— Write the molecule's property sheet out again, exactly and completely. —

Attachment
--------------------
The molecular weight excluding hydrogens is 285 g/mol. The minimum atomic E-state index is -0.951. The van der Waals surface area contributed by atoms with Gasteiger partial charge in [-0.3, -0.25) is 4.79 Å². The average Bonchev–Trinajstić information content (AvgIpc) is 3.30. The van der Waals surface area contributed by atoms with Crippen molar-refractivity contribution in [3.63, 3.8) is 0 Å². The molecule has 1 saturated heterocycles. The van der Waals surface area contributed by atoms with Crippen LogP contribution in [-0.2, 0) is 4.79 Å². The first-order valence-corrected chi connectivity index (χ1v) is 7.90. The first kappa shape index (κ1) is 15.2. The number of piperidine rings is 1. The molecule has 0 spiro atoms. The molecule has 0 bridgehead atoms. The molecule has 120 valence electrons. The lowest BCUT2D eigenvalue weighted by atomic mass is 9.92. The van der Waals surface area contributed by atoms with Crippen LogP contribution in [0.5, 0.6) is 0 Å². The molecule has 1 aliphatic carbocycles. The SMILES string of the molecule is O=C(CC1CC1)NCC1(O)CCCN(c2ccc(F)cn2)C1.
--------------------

The molecular weight excluding hydrogens is 285 g/mol. The minimum atomic E-state index is -0.951. The van der Waals surface area contributed by atoms with Gasteiger partial charge in [-0.3, -0.25) is 4.79 Å². The average Bonchev–Trinajstić information content (AvgIpc) is 3.30. The van der Waals surface area contributed by atoms with Crippen molar-refractivity contribution in [3.63, 3.8) is 0 Å². The molecule has 1 saturated heterocycles. The van der Waals surface area contributed by atoms with Crippen LogP contribution in [-0.2, 0) is 4.79 Å². The first-order valence-corrected chi connectivity index (χ1v) is 7.90. The first kappa shape index (κ1) is 15.2. The number of piperidine rings is 1. The molecule has 0 spiro atoms. The molecule has 0 bridgehead atoms. The molecule has 120 valence electrons. The lowest BCUT2D eigenvalue weighted by atomic mass is 9.92. The van der Waals surface area contributed by atoms with Crippen LogP contribution in [0.5, 0.6) is 0 Å². The molecule has 1 aliphatic carbocycles. The SMILES string of the molecule is O=C(CC1CC1)NCC1(O)CCCN(c2ccc(F)cn2)C1.